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Trump’s family separation policy was not only unconscionably cruel, it could also cost taxpayers billions of dollars in damages, the Associated Press reported Friday.

As part of a joint investigation with PBS’ Frontline, the Associated Press reviewed 38 legal claims from parents that allege a range of abuse children suffered while in government custody. More lawsuits are expected, and the damages could reach into the billions.

One person suing the administration is a Guatemalan man who fled his hometown, hoping to find asylum for himself and his 7-year-old son after government officials there burned down his home. When he crossed the border, his child was taken away from him and shipped to a U.S. government-funded foster home in New York. While there, the boy says he was sexually molested by other boys in the home.

“How is it possible that my son was suffering these things?” the father said. “My son is little and couldn’t defend himself.”

The father is among several others preparing to sue the federal government over Trump’s family separation policy. Several of the families said their children were “sexually, physically or emotionally abused in federally funded foster care,” the Associated Press reported.

Trump’s family separation policy resulted in thousands of children being ripped away from their family. The Trump administration knew that children separated from their parents could cause lasting harm, but ignored the advice and went forward with the plan anyway. While some children suffered abuse in the system, other children are still recovering from the trauma of being torn away from their family.

“Now she’s scared each time we go out or when she sees a police car or someone in uniform,” said a mother of a 5-year-old daughter who was taken away from her. “She says ‘Mami, don’t let them separate us again.'”

Some are suing the Trump administration over actions that resulted in the death of adults. In one case, the wife of a Honduran man is preparing to sue because her husband killed himself after the Trump administration tore his 3-year-old son from his arms.

“Essentially what this policy does, is it makes examples out of families that get ripped apart to deter others,” John Escamilla, an attorney representing the man’s wife and two children, said.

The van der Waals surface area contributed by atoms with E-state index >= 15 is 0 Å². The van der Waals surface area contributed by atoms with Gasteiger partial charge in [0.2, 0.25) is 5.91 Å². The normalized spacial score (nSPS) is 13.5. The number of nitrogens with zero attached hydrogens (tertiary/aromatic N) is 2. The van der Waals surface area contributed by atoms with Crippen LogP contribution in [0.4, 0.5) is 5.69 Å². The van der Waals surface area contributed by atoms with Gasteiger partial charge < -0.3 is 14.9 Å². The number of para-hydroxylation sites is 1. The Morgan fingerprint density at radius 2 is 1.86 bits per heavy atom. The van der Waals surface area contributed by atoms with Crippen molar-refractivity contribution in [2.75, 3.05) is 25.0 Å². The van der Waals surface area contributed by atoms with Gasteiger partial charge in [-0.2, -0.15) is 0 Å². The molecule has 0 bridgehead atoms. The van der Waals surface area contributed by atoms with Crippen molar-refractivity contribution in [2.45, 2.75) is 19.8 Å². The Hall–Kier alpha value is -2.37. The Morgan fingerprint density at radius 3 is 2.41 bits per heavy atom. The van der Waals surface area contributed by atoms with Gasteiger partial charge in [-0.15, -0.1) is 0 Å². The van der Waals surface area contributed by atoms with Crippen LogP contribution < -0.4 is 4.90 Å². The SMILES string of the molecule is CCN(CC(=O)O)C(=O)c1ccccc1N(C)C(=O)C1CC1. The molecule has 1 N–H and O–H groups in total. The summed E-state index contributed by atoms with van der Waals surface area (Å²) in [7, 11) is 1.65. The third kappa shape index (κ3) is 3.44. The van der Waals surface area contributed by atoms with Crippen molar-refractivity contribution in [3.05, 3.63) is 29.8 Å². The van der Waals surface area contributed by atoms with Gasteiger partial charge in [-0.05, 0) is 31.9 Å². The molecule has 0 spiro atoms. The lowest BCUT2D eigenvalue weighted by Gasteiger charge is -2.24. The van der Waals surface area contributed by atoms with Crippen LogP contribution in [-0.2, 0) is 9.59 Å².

“The people making these policies intended this level of suffering, and that’s what’s unconscionable,” he added.

“Trump’s policy of family separation always amounted to state-sponsored child abuse. Now we’re seeing just how far that abuse went,” Rep. Judy Chu (D-CA) told Shareblue Media. “These children came here to exercise their legal right to claim asylum and seek a better, safer future here in America. Instead, they became victims of abuse and a cruel war on immigrants led by a President who seeks to gain power by stoking the flames of bigotry.”

“They deserve justice, but more than that, they deserve to be treated like human beings,” she added

Trump and Republicans regularly defended the family separation policy, and now their anti-immigrant zeal might cost taxpayers millions, if not billions.

Published with permission of The American Independent.

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Reprinted with permission from Daily Kos

Guillermo Garcia, a soccer coach, was fundraising for his daughter's soccer team outside of an El Paso, Texas, Walmart on August 3, 2019 when a white supremacist opened fire, killing him and 22 others in what The New York Times called "the deadliest anti-Latino attack in modern American history." El Paso Police Chief Greg Allen told The Dallas Morning News that Patrick Crusius, who was 21 years old at the time, purchased a 7.62 mm caliber gun and drove some 10 hours west from Allen, Texas, to carry out the massacre.

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